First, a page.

Mike Shaw laughed and said, “There came a time when I looked into my future and said, ‘Self, you ain’t gonna be retiring in style making this kind of money.'”
And so, even though it fed his soul, Mike left behind his wandering musician’s life, turned a university degree into a job at a company, then eventually went on to found a highly successful marketing firm from which he made money to fund his retirement.
Lazy and stupid he is not.
But even with all that success in the business world, Shaw was still a wandering musician at heart. After selling his company, he took on other projects in his marketing wheelhouse to continue bringing in the moolah but that now gave him time to feed his soul.
He began piano lessons to refresh his skills…and he wrote a book about something he knew a lot about. But even with all his spectacular business savvy and great storyline, nobody wanted to publish his book. His frustration grew as year after year publishers declined and agents were disinterested.
As a member of the Atlanta Writers Club, he poured out those frustrations to other members. Finally, a couple of longtime members who understood his frustrations told him to contact Blue Room Books. He did.
Shaw sent his first manuscript to us entitled “The Musician”. Our founder, Angela K. Durden, is herself a songwriter, singer, music publisher, author, and more. So, when she read Mike’s manuscript, she immediately saw, not only the accuracy of the story, but was blown away by his “voice”, his style, and recommended to the editorial staff that this was a book to add to our catalog.
That “voice” did not have any affectations. It wasn’t fake. It did not seek to write in the style of a favorite author, as many authors will do.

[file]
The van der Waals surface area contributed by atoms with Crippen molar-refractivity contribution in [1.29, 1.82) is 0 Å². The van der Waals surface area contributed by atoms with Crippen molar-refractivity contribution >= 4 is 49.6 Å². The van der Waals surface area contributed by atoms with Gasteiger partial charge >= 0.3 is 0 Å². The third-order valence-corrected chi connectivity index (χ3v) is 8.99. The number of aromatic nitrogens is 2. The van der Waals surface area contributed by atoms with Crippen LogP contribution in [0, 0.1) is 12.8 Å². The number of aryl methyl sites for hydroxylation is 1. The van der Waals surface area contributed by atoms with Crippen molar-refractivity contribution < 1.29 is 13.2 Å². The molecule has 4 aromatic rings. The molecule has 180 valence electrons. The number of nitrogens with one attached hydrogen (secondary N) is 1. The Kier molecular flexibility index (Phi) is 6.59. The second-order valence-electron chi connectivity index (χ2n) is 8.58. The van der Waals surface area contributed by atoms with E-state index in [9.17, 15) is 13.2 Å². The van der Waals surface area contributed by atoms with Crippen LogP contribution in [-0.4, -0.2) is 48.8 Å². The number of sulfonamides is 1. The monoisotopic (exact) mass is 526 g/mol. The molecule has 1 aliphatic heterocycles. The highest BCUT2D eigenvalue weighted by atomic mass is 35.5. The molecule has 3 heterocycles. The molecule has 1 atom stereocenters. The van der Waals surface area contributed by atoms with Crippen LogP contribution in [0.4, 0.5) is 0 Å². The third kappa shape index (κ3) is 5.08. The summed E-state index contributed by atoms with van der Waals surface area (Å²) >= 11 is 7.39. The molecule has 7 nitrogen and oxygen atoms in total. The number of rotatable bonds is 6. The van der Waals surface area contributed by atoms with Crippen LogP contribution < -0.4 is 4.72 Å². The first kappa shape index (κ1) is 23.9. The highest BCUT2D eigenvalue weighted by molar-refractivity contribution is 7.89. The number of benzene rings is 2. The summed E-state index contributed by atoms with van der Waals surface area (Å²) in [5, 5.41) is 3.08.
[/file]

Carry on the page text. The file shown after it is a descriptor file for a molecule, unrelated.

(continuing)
No, his storytelling — right down to sentence structure — had a rhythm to it that was, all at the same time, symmetrical and free-flowing and had the power of the Mississippi River carrying us along gently but with hints of danger. What a ride.
But edits were needed.
So, we read it and found certain issues with timeline that involved years passed, popular culture, and even the aging of characters. This sort of thing is normal. Writers write in the moment and because they are so intent on looking into the future of the storyline, they often forget what happened in the past and what they said would happen in the future. Heck, even characters’ ages, names, and personal details have been known to change — willy-nilly — in many manuscripts.
That is why editors are needed.
Anyway, after reading and making our notes, we sat down with Mike over a long lunch (His treat; thank you, Mike!) and proceeded to point out each and every issue.
Mike was not happy with those comments, but he wasn’t mad at us for pointing them out. He was more upset with himself that he had not caught them and promptly got busy fixing those.
As we write this, we will be meeting with him in one week to go over those changes. Mike understands that a process has power to benefit everyone in the long run.
And as a publisher, we appreciate such authors. You see, we are not guaranteed to make a profit nor are we guaranteed to break even. We spend a huge amount of time, at our own expense, to bring a work to saleable condition so that it has a chance in the market. (See this page for some of our other works.)
Mike’s marketing background and his ability to see the potential in the “long tail” of his book means he is the type of author we love to work with.
Long gone are the days when a writer would focus on nothing but his next brilliant manuscript and would wait for mailbox money. Reinvention of publishing (books, films, and music) is happening now.
The thing about writing about “what you know” is that most people don’t know what they think they do and thus their output sucks in a variety of ways. One: Unclear as to why they are writing. Two: Reader doesn’t know why they should even want to read it. Three: Boringly told. Four: Well, the list can go on and on.
In any case, one day you may find Mike and Angela doing some shows together. That would be fun. Mike has already started on the follow-up novel to this one. We haven’t seen it yet, but who knows?